After Harriet Beecher Stowe wrote Uncle Tom’s Cabin, outraged slave owners produced a number of works called “Anti-Tom literature.” Very few of them were targeted at kids, though, which is where Little Eva stands out from the pack. In Philip J. Cozan’s Little Eva, a young girl teaches the child slaves on her father’s plantation how to read and write. When the slaves are set free, they opt to stay on the plantation with Little Eva because she was so kind and good to them.

4. Goodnight iPad

An anonymous author going by the name Ann Droyd wrote this updated version of Margaret Wise Brown’s Goodnight Moon, perhaps as commentary about how plugged in we are. Speaking of which, you can watch Goodnight, iPad on YouTube:

5. Pat the Husband

We’ve probably all read the original Pat the Bunny at some point in our lives. Let me jog your memory: “Judy can pat the bunny. Now YOU pat the bunny. Judy can play peek-a-boo with Paul. Now YOU play peek-a-boo with Paul.” In this parody by Kate Merrow Nelligan, Paul and Judy are married, and maybe not 100% happily. “Paul is a confident man. No one needs to tell Paul who he is, or where he is going. Except when he is lost. Can you help Paul ask for directions?”

6. The His Dark Materials trilogy

Though Pullman has never directly come out and said so, many critics and scholars think that his young adult books (The Golden Compass, The Subtle Knife and The Amber Spyglass) were written in response to the Christian themes in C.S. Lewis’ The Chronicles of Narnia.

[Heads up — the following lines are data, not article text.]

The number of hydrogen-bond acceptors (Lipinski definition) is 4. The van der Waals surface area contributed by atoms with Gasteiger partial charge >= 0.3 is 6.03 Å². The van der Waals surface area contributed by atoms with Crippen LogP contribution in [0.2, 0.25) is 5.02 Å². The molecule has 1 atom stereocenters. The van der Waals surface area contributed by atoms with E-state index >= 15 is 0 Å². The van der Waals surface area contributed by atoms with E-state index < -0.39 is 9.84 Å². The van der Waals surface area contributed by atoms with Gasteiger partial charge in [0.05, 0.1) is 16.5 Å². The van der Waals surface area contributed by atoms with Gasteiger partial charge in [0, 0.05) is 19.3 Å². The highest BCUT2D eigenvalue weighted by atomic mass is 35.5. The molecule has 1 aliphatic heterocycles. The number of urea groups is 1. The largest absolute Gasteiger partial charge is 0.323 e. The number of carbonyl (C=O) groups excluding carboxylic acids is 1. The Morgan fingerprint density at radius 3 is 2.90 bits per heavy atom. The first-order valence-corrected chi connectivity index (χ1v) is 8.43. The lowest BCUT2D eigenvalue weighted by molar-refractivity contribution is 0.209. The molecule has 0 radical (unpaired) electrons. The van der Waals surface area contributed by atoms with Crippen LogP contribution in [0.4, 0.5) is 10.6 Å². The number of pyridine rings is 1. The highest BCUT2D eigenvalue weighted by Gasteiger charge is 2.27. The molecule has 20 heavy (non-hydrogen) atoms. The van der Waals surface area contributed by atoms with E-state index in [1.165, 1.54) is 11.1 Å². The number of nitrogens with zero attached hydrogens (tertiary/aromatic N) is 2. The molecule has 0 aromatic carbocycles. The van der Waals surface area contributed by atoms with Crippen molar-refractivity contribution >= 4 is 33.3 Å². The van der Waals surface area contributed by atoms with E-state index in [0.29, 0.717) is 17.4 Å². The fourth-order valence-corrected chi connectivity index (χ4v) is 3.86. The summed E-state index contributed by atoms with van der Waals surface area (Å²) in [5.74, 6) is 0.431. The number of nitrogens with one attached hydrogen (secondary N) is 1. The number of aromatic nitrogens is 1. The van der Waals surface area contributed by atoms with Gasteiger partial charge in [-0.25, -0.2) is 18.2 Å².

“I hate the Narnia books, and I hate them with a deep and bitter passion, with their view of childhood as a golden age from which sexuality and adulthood are a falling-away,” Pullman once said. “I realized that what [Lewis] was up to was propaganda in the cause of the religion he believed in.”

7. Go the F*** to Sleep

The short children’s book, which is really not a children’s book at all, spoofs the saccharine bedtime stories a lot of us heard as youngsters (and/or read to our kids now). The ebook was funny all on its own, but when Samuel L. Jackson was tapped to read the audio version, Go the F*** to Sleep reached a whole new level of fame. What you may not know is that the wickedly funny book is a spoof of a very specific bedtime read, not just the overall genre. The inspiration, It’s Time to Sleep, My Love, by Eric Metaxas, includes lines like, “The songbirds sing in trees above, ‘It’s time to sleep, my love, my love.’”

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iStock // Ekaterina Minaeva
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Man Buys Two Metric Tons of LEGO Bricks; Sorts Them Via Machine Learning
May 21, 2017
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iStock // Ekaterina Minaeva